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I need to download a file stored in a database. I think i did correctly the query and called it i just dont know how can i connect that to a button in a JSF page. Also i am wondering, do i have to save that image in a folder at the server before passing it to the JSF page. If so, How can i do that?

This is the query i use to return the byte[] from the db:

@NamedQuery(name = "downloadGarbage", query = "SELECT g.file FROM Garbage g WHERE g.id :idParam")
public class Garbage implements Serializable {
@Column(nullable = false)
private byte[] file;

Here is a simple EJB that calls that query then get the id:

@Stateless(name = "ejbs/FileDownloaderEJB")
public class FileDownloaderEJB implements IFileDownloaderEJB {

private EntityManager em;

public byte[] downloadGarbage(Long id) {
    Query query = em.createNamedQuery("downloadGarbage");
    query.setParameter("idParam", id);

    Object o = query.getSingleResult();
    byte[] tmpArray = (byte[]) o; 
    return tmpArray;

Now this is the part that confuses me, how can i that above with the JSF page and managed bean?

public class DownloadController {

private FileDownloaderEJB fileDownloaderEJB;


    private Garbage garbage;

public void startDownload(Long id) {
//Other Get Set Methods...



Also how can i pass that long id to the managedBean from the JSF from within a commandButton? Is this allowed?

<!-- How to pass the value of id from -->
<h:commandButton action="downloadController.startDownload(#{garbage.id})">
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1 Answer 1

up vote 9 down vote accepted

Passing parameters in EL only works when the web.xml is declared as Servlet 3.0 and the servletcontainer also supports it (Glassfish 3, JBoss AS 6, Tomcat 7, etc). There's only a syntax error in your attempt, here's the correct way:

<h:commandButton action="#{downloadController.startDownload(garbage.id)}" />

You can even pass whole objects along, that's better in this particular case.

<h:commandButton action="#{downloadController.startDownload(garbage)}" />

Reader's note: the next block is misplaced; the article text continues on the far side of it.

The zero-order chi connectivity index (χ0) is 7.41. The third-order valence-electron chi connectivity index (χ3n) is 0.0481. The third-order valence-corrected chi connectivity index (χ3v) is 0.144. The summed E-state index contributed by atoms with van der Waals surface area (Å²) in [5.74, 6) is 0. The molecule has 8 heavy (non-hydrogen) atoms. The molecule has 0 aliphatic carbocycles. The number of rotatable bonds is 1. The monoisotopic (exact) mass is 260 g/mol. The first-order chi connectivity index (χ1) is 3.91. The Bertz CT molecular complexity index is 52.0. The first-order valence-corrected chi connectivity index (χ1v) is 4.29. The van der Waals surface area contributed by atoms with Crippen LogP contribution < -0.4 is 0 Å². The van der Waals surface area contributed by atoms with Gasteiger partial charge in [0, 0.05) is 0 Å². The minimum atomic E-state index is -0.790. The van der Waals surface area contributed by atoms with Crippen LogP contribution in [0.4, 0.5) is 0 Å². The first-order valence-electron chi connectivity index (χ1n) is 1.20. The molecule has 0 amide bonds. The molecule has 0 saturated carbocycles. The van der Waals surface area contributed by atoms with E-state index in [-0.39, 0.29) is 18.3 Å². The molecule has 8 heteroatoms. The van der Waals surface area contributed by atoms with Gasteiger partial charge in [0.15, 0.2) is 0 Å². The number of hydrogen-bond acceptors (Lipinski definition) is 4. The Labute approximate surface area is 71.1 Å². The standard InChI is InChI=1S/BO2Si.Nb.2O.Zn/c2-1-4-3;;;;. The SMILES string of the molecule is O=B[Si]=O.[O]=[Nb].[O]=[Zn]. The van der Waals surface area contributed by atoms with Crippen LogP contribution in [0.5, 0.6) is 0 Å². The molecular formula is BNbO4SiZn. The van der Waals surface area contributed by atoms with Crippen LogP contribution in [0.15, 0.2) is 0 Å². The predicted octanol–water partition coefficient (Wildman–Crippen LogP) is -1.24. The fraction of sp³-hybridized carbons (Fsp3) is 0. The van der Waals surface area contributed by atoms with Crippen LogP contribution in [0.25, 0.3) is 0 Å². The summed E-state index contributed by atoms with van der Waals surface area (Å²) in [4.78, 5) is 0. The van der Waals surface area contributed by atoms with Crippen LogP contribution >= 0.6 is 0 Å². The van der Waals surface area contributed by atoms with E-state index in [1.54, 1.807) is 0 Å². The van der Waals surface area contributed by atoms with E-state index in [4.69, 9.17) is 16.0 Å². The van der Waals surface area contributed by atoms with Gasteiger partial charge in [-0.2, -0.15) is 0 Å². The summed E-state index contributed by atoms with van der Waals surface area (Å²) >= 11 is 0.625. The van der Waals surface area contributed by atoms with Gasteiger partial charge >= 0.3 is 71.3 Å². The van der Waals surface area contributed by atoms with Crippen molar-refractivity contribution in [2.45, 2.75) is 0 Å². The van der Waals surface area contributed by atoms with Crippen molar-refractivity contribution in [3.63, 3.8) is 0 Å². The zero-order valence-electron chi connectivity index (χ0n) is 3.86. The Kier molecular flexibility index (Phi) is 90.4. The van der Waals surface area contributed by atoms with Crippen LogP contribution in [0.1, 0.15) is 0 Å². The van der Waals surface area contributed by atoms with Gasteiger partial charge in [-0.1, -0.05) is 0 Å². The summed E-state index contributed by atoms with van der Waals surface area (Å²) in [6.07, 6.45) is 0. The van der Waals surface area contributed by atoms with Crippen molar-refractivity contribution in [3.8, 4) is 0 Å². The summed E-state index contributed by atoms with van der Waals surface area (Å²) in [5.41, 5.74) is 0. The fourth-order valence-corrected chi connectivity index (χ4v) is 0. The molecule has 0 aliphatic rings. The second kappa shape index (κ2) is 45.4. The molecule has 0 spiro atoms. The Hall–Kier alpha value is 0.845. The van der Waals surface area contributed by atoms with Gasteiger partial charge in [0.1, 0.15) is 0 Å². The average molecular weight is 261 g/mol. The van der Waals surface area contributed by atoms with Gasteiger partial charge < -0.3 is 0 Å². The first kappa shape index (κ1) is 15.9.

Then, the startDownload() method should set the response headers so that the webbrowser understands what content type the response body represents and what to do with it and finally write the content to the response body. You can do it all with help of ExternalContext. Here's a kickoff example:

public void startDownload(Garbage garbage) {
    FacesContext facesContext = FacesContext.getCurrentInstance();
    ExternalContext externalContext = facesContext.getExternalContext();
    externalContext.setResponseHeader("Content-Type", garbage.getContentType());
    externalContext.setResponseHeader("Content-Length", garbage.getContent().length);
    externalContext.setResponseHeader("Content-Disposition", "attachment;filename=\"" + garbage.getFileName() + "\"");

The last line with FacesContext#responseComplete() is mandatory so that JSF understands that it shouldn't navigate to some view and thus potentially malform the response with another JSF page afterwards.

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What the ContentType should be if it is a .doc file. Should that method getContentType() return "text/xml" or "text/plain"? –  sfrj Mar 31 '11 at 13:37
Oh, a Word document is certainly not a text file. For .doc it is application/msword and for .docx it is application/vnd.openxmlformats-officedocument.wordprocessingml.document. You can use ServletContext#getMimeType() if you want to determine it programmatically based on the file name. See also stackoverflow.com/questions/2426773/… –  BalusC Mar 31 '11 at 13:40
Thanks i will give it a try –  sfrj Mar 31 '11 at 14:05

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